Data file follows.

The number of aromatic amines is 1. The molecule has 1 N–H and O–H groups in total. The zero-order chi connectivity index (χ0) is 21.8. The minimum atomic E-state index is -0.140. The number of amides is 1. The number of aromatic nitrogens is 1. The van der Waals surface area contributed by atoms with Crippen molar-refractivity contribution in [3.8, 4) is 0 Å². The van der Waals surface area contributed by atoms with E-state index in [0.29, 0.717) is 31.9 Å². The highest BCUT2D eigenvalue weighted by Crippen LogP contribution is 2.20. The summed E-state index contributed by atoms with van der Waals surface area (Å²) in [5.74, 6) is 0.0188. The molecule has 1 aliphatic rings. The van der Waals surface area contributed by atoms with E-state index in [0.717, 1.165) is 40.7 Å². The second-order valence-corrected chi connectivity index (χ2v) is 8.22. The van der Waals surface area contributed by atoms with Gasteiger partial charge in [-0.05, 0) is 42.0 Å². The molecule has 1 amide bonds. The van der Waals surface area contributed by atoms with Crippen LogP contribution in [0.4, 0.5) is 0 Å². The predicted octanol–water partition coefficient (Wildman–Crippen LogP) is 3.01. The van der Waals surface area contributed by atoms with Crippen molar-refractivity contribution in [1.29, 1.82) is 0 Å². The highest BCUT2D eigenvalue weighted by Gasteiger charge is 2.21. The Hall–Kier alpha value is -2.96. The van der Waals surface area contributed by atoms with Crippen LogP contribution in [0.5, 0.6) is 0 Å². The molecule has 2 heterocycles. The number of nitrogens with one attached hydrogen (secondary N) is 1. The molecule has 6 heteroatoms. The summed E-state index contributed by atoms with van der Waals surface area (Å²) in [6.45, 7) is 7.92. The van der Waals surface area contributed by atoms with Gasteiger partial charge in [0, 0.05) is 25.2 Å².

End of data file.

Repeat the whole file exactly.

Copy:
The number of aromatic amines is 1. The molecule has 1 N–H and O–H groups in total. The zero-order chi connectivity index (χ0) is 21.8. The minimum atomic E-state index is -0.140. The number of amides is 1. The number of aromatic nitrogens is 1. The van der Waals surface area contributed by atoms with Crippen molar-refractivity contribution in [3.8, 4) is 0 Å². The van der Waals surface area contributed by atoms with E-state index in [0.29, 0.717) is 31.9 Å². The highest BCUT2D eigenvalue weighted by Crippen LogP contribution is 2.20. The summed E-state index contributed by atoms with van der Waals surface area (Å²) in [5.74, 6) is 0.0188. The molecule has 1 aliphatic rings. The van der Waals surface area contributed by atoms with E-state index in [0.717, 1.165) is 40.7 Å². The second-order valence-corrected chi connectivity index (χ2v) is 8.22. The van der Waals surface area contributed by atoms with Gasteiger partial charge in [-0.05, 0) is 42.0 Å². The molecule has 1 amide bonds. The van der Waals surface area contributed by atoms with Crippen LogP contribution in [0.4, 0.5) is 0 Å². The predicted octanol–water partition coefficient (Wildman–Crippen LogP) is 3.01. The van der Waals surface area contributed by atoms with Crippen molar-refractivity contribution in [1.29, 1.82) is 0 Å². The highest BCUT2D eigenvalue weighted by Gasteiger charge is 2.21. The Hall–Kier alpha value is -2.96. The van der Waals surface area contributed by atoms with Crippen LogP contribution in [0.5, 0.6) is 0 Å². The molecule has 2 heterocycles. The number of nitrogens with one attached hydrogen (secondary N) is 1. The molecule has 6 heteroatoms. The summed E-state index contributed by atoms with van der Waals surface area (Å²) in [6.45, 7) is 7.92. The van der Waals surface area contributed by atoms with Gasteiger partial charge in [0, 0.05) is 25.2 Å².